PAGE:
Twenty Rules of Long Living

(The following is a republishing of a letter to King Aethelbhert of Thrimichath, penned by Alchred Tillman, a mage of some repute in the kingdom. Aethelbhert had previously written to Alchred requesting a potion or spell that could grant him a one hundred year reign. The letter earned him his appointment to the newly-created position of Lord Magus. His rules were later separated and numbered, and have become popular among nobles, despite Aethelbhert’s death at 36.)

My noble liege,

Of course there is no recipe for living a hundred years (save for being born an elf). What I can tell you, in sober and careful language, is how to keep the body in such good condition that, barring accidents, you shall round out our appointed term of life in health and vigor.

To accomplish this there is nothing new to suggest, either in nostrum or health program; but we need to be reminded of those established rules that are the result of universal experience, and of the application of intelligence to life. Hence, observe the following:

I. Endeavor always to kindness as a kind man has no enemies and no grief.

II. Keep your faith. Faith gives man purpose, and purpose gives man the drive to live.

III. Eat Intelligently. Learn the nutritive values of food. Eat what you need. Let the diet be simple. Avoid satiety; quit eating before you are sated. Chew well.

IV. Drink only pure water. Water containing certain salts and minerals may be beneficial; ask your physician. Drink a plenty. Water is man’s greatest friend in nature.

V. Keep clean. Bathe regularly. If you cannot abide public baths or river bathing get a bath cabinet of your own, or make one, and perspire freely at least once a week.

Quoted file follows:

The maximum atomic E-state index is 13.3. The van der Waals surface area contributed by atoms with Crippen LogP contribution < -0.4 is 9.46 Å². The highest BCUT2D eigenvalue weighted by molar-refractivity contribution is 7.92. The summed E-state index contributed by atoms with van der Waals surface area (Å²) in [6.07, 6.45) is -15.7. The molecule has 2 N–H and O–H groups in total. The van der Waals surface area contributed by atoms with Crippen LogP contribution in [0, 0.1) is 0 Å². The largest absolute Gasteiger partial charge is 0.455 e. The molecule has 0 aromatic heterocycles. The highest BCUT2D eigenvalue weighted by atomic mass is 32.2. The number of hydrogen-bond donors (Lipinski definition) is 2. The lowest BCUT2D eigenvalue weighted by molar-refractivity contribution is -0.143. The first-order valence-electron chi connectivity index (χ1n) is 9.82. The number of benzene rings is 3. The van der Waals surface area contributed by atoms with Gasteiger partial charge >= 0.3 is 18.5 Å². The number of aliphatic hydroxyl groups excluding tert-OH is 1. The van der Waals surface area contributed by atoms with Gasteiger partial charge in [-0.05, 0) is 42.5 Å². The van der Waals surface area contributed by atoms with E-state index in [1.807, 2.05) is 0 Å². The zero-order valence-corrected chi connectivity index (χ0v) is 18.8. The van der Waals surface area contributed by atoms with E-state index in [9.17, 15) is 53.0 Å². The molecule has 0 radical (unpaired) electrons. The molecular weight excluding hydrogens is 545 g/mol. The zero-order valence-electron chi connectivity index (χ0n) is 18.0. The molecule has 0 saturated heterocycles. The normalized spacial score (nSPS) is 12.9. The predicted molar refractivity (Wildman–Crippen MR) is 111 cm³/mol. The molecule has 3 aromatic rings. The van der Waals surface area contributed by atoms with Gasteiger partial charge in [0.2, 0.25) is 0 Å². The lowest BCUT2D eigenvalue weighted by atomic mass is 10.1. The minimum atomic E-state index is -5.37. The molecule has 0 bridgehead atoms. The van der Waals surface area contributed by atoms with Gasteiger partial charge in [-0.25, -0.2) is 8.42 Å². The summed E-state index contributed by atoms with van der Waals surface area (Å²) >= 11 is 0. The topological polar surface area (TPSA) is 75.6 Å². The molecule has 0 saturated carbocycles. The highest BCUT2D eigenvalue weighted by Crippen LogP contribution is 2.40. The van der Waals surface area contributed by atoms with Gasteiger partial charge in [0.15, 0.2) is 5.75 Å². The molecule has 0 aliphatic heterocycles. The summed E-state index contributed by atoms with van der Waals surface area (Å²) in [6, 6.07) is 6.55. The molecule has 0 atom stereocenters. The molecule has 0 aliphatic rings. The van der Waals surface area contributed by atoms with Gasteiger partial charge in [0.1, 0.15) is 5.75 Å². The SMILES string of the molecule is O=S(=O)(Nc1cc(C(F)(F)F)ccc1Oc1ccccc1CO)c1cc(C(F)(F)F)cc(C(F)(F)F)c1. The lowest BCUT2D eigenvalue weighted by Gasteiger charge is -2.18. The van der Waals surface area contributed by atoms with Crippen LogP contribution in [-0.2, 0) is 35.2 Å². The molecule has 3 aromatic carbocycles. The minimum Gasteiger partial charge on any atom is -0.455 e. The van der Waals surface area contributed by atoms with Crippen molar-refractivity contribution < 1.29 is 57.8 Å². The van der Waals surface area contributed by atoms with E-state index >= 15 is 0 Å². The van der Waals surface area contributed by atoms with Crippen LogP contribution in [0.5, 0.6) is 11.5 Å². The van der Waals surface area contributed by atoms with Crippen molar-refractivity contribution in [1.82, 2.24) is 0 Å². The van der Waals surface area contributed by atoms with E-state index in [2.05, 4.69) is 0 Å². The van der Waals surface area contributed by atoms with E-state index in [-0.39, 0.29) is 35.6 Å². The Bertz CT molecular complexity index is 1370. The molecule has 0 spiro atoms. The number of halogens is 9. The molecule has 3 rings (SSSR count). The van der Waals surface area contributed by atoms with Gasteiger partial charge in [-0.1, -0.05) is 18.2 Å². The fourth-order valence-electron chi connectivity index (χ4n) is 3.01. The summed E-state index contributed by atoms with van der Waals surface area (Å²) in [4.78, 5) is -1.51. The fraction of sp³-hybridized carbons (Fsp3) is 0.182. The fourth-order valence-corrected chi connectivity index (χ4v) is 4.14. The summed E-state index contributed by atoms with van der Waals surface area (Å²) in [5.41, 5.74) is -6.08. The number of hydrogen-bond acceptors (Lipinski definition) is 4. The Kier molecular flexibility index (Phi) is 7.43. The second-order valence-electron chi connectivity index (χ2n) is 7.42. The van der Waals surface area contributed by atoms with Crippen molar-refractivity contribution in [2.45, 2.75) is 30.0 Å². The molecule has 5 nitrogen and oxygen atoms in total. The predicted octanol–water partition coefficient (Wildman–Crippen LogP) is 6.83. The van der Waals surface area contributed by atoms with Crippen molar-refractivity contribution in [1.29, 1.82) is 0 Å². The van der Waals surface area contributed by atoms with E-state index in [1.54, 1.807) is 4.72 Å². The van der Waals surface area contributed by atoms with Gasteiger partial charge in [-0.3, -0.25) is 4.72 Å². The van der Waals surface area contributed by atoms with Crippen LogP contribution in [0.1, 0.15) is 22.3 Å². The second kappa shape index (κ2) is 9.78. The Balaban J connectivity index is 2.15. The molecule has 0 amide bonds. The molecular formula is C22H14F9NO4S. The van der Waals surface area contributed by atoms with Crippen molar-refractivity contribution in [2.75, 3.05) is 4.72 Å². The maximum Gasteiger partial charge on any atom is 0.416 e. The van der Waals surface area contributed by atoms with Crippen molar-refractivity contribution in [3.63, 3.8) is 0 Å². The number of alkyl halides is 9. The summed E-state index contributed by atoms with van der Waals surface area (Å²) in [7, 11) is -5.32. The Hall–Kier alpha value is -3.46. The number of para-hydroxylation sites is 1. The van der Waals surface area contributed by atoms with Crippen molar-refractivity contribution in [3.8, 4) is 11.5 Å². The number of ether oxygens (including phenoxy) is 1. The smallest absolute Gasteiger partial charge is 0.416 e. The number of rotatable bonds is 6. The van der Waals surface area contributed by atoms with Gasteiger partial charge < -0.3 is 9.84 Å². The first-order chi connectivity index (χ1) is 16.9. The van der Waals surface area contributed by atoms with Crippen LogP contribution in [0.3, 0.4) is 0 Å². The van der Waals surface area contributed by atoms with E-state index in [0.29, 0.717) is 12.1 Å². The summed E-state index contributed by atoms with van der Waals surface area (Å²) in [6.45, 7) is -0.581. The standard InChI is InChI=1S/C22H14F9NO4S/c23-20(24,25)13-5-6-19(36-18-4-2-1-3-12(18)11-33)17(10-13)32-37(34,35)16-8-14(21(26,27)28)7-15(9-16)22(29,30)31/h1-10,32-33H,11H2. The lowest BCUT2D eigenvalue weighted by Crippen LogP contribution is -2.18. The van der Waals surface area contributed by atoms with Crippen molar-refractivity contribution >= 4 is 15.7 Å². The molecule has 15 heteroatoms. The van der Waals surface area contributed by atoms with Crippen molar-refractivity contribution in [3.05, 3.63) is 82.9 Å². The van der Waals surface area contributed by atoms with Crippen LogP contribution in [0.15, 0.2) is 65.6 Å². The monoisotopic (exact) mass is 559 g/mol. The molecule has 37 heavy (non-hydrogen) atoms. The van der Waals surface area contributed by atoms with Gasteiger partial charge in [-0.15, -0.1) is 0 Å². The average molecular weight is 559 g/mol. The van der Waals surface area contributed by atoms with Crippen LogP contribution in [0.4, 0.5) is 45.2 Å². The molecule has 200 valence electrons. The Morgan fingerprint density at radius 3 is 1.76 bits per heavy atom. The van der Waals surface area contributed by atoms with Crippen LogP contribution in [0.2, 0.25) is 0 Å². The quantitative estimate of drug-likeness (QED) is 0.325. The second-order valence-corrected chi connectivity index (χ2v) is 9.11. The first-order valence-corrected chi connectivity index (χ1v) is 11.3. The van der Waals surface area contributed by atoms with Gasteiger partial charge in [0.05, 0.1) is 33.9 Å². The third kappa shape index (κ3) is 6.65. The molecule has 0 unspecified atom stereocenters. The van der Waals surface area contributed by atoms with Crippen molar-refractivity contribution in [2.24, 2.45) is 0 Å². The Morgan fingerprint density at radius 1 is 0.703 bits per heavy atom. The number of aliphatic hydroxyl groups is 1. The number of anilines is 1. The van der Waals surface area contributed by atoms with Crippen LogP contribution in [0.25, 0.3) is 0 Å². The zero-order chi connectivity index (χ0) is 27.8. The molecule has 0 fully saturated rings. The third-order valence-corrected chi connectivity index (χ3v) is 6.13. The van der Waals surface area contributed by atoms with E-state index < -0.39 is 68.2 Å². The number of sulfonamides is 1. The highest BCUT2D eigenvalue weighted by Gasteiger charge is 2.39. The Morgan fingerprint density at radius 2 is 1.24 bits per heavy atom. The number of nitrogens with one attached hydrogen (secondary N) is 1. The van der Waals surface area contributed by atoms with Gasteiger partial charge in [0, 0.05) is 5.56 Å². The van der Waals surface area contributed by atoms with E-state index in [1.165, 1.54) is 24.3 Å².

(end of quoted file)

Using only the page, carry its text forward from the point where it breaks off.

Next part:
VI. Sweat often. Thorough perspiration ins the salvation of the kidneys.

VII. Take regularly alcohol in any form. There is no use in opening this subject again. The regular drinker of alcoholic beverages is a foolish person. He is purchasing a pleasant glow at the expense of inviting a hundred disorders.

VIII. Be out of doors as much as you can. Fresh air, sunshine, and water are nature’s three cure-alls. Sleep with your windows open summer and winter.

IX. Exercise systematically. The royal life is as a rule so routined that the muscles and organs of the body are not harmoniously developed. There are many books and teachers of exercise, but the principles are few, and usually the same. It is regular, not occasional and violent, exercise that counts.

X. Avoid constipation, one of the most prolific sources of bodily derangement. When constipated, leeches ringed round the anus will free the bowels.

XI. Avoid excesses of any kind. Be temperate in all things.

XII. Don’t worry. It is mostly a matter of habit. Don’t get into the way of it. Worry is the prime life-shortener.

XIII. Don’t indulge in hate. Don’t allow yourself to entertain a grudge against any living being. What’s the use? Forget it.

XIV. Don’t give way to regrets for the past, nor to premonitions of evil for the future.

XV. Keep the mind cheerful. Play and laugh as much as you can.

XVI. Have some part of the world’s work to do. Feel that you are earning your salt. Be interested in some constructive and useful activity.

XVII. Work at your life by the day and not by the task. Be satisfied with each day’s results.

XVIII. Marry; have children; the most wholesome class of people in the world are grandfathers and grandmothers.

XIX. Believe in the almightiness of goodness and shun any success that involves a troubled conscience.

XX. These probably sound like preachy platitudes to your grace; they are; but it is necessary to keep repeating them because we are constantly overlooking or discounting them we need to be reminded that they are the best we yet know about the art of living a hundred years.

Yours in service, Alchred Tillman

Twenty Rules of Long Living

Legends of Belerath colby_savell